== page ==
[Column] The power to end Putin’s war lies in the Ukrainian people fighting back

Posted on : 2022-03-03 16:57 KST Modified on : 2022-03-03 16:57 KST
With the firm support of the West, I think the Ukrainians’ resolute resistance could go on for decades or, if necessary, for centuries
This meme, known as St. Javelin, has become a symbol of the Ukrainian resistance to the Russian invasion, and has been shared widely on social media. (captured from Twitter)
This meme, known as St. Javelin, has become a symbol of the Ukrainian resistance to the Russian invasion, and has been shared widely on social media. (captured from Twitter)

The international community is outraged over the massive destruction and civilian casualties in Ukraine resulting from Russia’s invasion. Russian-born Pak No-ja, who also goes by Vladimir Tikhonov, a historian and philosopher and a professor at the University of Oslo, Norway, has sent in an urgent column in which he unpacks the challenges that will befall the countries of the former Soviet Union because of the Putin regime’s misjudgment.

Pak No-ja
Pak No-ja
By Pak No-ja (Vladimir Tikhonov), professor of Korean Studies at the University of Oslo

Let me begin with a famous incident in modern Korean history.

When the citizens of Busan and Masan rose up on Oct. 16, 1979 — fed up with rampant inflation from the second oil crisis, the structural poverty produced by rapid growth that relied on low wages, and the tyranny of Park Chung-hee’s Yushin regime — Park tried to suppress the uprising violently with military force. During a discussion with his subordinates, he even declared he would send in the troops and have them open fire.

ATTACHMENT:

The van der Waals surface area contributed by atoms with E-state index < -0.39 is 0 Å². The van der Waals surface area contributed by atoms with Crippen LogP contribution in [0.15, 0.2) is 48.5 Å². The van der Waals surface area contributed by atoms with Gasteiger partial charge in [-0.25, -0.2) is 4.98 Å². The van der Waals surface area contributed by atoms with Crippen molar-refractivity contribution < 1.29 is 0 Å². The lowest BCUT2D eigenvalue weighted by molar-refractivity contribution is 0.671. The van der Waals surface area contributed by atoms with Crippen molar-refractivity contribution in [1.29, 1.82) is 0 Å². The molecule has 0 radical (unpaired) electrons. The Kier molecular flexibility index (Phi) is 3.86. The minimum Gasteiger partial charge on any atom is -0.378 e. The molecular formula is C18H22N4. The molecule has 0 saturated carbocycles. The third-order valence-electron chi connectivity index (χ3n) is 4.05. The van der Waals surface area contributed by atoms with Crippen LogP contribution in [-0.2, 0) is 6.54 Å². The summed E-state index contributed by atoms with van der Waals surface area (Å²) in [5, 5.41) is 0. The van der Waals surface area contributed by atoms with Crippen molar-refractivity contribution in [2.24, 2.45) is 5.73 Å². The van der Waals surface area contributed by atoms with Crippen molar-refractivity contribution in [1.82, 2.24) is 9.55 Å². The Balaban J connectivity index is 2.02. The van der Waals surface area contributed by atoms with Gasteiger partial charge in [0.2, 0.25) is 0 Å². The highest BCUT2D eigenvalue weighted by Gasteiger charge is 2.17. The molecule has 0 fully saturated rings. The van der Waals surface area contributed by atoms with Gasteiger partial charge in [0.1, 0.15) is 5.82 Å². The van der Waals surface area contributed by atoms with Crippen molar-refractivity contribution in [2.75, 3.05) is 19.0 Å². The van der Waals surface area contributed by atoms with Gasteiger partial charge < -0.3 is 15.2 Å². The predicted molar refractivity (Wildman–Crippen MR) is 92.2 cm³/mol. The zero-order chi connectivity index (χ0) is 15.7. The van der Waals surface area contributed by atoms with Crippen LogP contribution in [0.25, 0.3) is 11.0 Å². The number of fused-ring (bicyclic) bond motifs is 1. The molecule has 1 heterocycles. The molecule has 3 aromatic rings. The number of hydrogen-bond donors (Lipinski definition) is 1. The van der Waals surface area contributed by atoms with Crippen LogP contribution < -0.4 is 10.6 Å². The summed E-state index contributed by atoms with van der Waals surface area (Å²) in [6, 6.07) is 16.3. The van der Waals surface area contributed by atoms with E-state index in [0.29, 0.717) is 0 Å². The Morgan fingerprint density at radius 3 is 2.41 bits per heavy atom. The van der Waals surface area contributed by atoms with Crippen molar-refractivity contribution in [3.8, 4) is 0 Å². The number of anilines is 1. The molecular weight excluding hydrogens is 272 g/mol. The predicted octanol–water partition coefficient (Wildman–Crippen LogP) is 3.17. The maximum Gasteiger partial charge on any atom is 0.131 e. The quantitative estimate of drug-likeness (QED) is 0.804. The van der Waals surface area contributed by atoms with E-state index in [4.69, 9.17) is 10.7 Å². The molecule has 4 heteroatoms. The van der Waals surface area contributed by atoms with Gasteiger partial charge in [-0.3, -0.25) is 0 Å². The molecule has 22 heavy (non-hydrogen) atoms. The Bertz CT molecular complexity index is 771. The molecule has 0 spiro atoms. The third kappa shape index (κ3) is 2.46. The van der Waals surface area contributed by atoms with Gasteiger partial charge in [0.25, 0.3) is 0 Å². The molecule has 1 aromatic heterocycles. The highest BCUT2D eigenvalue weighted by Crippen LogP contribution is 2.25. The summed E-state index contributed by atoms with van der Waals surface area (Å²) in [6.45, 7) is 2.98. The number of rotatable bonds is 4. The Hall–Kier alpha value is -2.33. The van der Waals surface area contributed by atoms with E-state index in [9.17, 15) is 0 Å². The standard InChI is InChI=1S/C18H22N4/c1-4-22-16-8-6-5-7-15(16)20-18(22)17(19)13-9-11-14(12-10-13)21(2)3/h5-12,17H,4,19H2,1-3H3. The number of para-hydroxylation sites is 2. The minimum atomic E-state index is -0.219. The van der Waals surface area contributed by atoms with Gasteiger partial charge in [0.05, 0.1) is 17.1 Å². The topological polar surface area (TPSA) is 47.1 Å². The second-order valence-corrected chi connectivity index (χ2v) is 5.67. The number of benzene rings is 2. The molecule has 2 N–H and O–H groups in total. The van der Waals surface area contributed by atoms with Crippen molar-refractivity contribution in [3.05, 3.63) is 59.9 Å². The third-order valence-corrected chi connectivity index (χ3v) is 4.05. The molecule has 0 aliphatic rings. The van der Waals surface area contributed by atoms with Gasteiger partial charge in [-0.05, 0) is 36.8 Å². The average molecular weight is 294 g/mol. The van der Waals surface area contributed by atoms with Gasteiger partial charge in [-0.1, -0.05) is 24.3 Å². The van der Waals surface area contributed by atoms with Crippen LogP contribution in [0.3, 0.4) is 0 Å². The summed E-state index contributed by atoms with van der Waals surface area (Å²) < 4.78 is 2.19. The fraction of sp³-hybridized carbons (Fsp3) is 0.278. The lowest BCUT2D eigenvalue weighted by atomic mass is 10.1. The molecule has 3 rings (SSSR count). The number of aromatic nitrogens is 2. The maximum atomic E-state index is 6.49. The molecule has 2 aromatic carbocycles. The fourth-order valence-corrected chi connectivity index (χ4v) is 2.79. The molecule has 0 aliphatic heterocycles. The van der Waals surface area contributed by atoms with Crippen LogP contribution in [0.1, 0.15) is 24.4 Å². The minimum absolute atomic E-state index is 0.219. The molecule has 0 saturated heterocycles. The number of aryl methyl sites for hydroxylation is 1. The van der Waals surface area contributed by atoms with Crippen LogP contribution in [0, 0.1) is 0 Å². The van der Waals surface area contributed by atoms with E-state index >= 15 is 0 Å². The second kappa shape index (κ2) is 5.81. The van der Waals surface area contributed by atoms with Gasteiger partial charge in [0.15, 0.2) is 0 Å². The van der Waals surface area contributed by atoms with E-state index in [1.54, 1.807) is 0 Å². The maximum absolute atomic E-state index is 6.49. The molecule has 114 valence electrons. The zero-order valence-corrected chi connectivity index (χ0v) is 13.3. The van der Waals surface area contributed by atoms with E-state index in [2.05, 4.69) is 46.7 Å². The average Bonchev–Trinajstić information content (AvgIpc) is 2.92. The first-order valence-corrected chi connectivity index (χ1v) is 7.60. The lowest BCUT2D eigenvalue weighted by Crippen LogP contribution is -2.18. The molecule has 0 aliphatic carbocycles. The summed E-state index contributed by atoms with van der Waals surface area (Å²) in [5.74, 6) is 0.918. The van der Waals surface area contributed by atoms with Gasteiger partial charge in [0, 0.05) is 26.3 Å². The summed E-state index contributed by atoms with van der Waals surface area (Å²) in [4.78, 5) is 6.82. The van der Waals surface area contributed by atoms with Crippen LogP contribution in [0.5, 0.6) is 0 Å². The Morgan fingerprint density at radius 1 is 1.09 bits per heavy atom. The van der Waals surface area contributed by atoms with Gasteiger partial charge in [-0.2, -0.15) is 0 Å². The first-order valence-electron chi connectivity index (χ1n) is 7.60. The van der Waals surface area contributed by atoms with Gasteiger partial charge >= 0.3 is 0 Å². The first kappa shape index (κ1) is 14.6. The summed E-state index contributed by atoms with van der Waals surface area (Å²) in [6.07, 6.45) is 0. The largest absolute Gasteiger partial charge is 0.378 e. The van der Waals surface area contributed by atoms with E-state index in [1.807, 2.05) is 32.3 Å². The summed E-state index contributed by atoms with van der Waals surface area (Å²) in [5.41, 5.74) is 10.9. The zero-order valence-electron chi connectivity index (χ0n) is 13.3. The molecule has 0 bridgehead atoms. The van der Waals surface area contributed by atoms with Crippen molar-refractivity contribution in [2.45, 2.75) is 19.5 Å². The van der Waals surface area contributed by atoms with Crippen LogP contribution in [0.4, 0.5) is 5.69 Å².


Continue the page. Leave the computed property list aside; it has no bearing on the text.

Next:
Cha Ji-cheol, head of the presidential security service and an ultra-hardliner, made remarks that were nearly unbelievable in their brutality. Noting that the world hadn’t blinked an eye when 3 million people were slaughtered in Cambodia, he mused that Korea could get away with killing 1-2 million demonstrators.

In effect, the dictator and his cronies had already lost their grip on reality and were essentially gearing up to commit genocide. Kim Jae-gyu, director of the Korean Central Intelligence Agency, realized that, if left unchecked, such behavior could lead to the collapse of Korea’s entire ruling cadre. It was in the interest of protecting himself (and that cadre) that he assassinated Park and Cha, who were trapped in their own delusions. Thus did Korea sidestep the nightmarish prospect of 1 million-2 million demonstrators being butchered.